Firms and staff need to address the fundamentals of blocking and tackling and listen to what the different generations in the firm have to say.

    If you want to run a good organization, you have to do the basic stuff.

    This is an opportunity for firms to take the hard decisions they may have been putting off
    They’ll be jettisoning marginal clients.

    And they should be looking at picking up some good talent.

    The influx of new talent will allow firms the running room to eliminate some lagging personnel.

    The result will be a marked shift from the matrix-management model.

    To a more corporate, top-down, command-and-control management.
    With more accountability at every level.

    And firms will emerge stronger, more agile, and more profitable than they were before.
    Jul 27,2020 32:11
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    88. Zach Gordon, NYSSCPA Cannabis

    By Liz Gold


    CannaBizCPA.PRO


    A strong network in cannabis, staying up-to-date on all the moving parts of legislation and reading constantly keeps Zach Gordon, CPA well-informed as co-practice leader of Janover LLC’s Cannabis Industry Practice Group. He’s also the chair of the New York State Society of CPAs’ Cannabis Industry Committee and planning the upcoming NYSSCPA’s 2019 Cannabis Conference in conjunction with the Foundation for Accounting Education. He’s taken on these leadership roles as a senior manager in a firm that he’s been at for less than a year.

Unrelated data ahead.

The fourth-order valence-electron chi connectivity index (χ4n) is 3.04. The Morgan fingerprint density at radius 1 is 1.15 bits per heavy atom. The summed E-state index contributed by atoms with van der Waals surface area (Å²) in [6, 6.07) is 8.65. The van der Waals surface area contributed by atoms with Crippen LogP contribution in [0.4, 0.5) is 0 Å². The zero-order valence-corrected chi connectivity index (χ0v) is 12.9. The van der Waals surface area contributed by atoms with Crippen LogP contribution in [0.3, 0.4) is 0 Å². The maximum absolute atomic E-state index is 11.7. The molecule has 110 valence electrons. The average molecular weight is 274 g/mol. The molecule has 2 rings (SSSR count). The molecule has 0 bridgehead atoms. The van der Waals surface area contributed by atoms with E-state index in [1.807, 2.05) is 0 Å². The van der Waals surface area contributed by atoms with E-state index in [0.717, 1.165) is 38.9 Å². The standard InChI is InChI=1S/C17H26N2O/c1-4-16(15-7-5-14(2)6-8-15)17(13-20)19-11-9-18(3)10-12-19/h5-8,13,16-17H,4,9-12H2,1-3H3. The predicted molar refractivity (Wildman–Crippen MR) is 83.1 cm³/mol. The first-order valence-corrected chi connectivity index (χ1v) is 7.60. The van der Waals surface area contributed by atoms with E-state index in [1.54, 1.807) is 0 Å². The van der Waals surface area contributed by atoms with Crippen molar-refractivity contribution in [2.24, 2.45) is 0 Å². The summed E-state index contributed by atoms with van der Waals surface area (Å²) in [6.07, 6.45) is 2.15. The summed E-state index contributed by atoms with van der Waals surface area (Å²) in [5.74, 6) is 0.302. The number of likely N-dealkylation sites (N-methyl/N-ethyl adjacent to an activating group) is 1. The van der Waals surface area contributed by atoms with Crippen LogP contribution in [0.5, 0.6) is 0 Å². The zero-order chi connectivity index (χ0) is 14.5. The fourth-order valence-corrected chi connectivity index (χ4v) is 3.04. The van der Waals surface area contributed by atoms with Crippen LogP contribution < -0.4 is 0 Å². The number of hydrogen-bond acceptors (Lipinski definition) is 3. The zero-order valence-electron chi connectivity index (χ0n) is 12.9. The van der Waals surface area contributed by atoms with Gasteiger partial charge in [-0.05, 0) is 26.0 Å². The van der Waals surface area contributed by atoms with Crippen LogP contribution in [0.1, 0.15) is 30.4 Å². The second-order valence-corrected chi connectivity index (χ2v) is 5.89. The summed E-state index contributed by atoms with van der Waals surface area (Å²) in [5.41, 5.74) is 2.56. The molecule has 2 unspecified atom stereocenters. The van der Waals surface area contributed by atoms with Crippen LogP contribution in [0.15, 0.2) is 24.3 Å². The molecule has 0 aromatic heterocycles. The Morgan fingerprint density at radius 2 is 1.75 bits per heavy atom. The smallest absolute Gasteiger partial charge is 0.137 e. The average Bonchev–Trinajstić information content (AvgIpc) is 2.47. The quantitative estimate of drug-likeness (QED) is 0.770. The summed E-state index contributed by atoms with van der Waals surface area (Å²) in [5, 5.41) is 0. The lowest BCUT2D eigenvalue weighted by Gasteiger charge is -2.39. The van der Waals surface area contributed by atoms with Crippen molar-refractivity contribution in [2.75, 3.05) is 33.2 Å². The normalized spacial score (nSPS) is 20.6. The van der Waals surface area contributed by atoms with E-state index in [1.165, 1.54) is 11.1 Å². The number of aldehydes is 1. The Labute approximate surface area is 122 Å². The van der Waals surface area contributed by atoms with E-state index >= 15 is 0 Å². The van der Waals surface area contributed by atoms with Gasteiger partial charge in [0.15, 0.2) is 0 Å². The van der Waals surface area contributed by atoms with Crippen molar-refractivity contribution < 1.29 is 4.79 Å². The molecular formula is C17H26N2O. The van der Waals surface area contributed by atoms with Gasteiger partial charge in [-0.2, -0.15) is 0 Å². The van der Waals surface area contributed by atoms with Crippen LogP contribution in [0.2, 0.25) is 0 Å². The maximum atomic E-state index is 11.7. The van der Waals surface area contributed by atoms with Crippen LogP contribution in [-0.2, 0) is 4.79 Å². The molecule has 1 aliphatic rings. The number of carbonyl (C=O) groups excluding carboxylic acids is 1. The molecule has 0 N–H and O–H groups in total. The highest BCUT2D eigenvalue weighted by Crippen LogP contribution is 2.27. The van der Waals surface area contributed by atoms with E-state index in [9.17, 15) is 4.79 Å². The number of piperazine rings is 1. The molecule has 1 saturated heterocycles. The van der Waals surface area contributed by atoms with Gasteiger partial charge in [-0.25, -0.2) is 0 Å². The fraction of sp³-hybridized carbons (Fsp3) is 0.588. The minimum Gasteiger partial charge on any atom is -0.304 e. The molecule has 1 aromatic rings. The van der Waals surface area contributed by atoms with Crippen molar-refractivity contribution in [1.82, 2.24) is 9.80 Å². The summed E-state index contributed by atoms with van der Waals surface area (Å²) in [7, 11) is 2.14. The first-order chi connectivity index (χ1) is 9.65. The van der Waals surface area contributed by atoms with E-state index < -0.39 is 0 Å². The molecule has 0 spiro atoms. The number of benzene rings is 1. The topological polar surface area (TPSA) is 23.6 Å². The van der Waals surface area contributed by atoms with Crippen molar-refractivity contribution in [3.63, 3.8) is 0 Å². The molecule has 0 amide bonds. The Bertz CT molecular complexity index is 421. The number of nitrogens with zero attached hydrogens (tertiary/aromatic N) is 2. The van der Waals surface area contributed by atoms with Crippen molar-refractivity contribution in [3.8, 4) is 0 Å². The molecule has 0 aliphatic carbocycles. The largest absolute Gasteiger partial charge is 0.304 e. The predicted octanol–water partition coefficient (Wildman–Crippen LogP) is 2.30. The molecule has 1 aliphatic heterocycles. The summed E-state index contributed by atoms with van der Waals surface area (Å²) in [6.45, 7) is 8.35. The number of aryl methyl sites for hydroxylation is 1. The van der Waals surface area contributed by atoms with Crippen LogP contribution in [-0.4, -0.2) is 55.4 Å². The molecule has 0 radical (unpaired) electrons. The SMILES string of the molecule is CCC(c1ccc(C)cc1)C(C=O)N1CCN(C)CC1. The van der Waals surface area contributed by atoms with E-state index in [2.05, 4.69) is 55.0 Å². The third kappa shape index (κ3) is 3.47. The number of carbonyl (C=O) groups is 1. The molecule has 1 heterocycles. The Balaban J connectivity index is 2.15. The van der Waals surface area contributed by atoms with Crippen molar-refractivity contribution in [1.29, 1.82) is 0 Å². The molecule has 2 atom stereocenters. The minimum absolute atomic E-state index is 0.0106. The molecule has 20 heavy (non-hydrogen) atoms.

Sep 12,2019 27:45
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    89. [The Cannabis CPA] Ben Curren of Green Bits

    Green Bits: Helping Cannabis Retailers Stay Compliant


    With Liz Gold


    cannabizcpa.pro at cpatrendlines.com



    After selling his former company, Outright, to GoDaddy in 2012, Ben Curren stayed at the company for a year and then started considering what he would do next. After listening to cannabis-related news and realizing the inventory problems that were emerging due to compliance, Curren got excited to tackle some of the issues plaguing many cannabis dispensaries. 


    As a result, he jumped into the cannabis industry, leveraging his skills and background as an engineer at QuickBooks to create a new technology to help legal cannabis retailers stay compliant.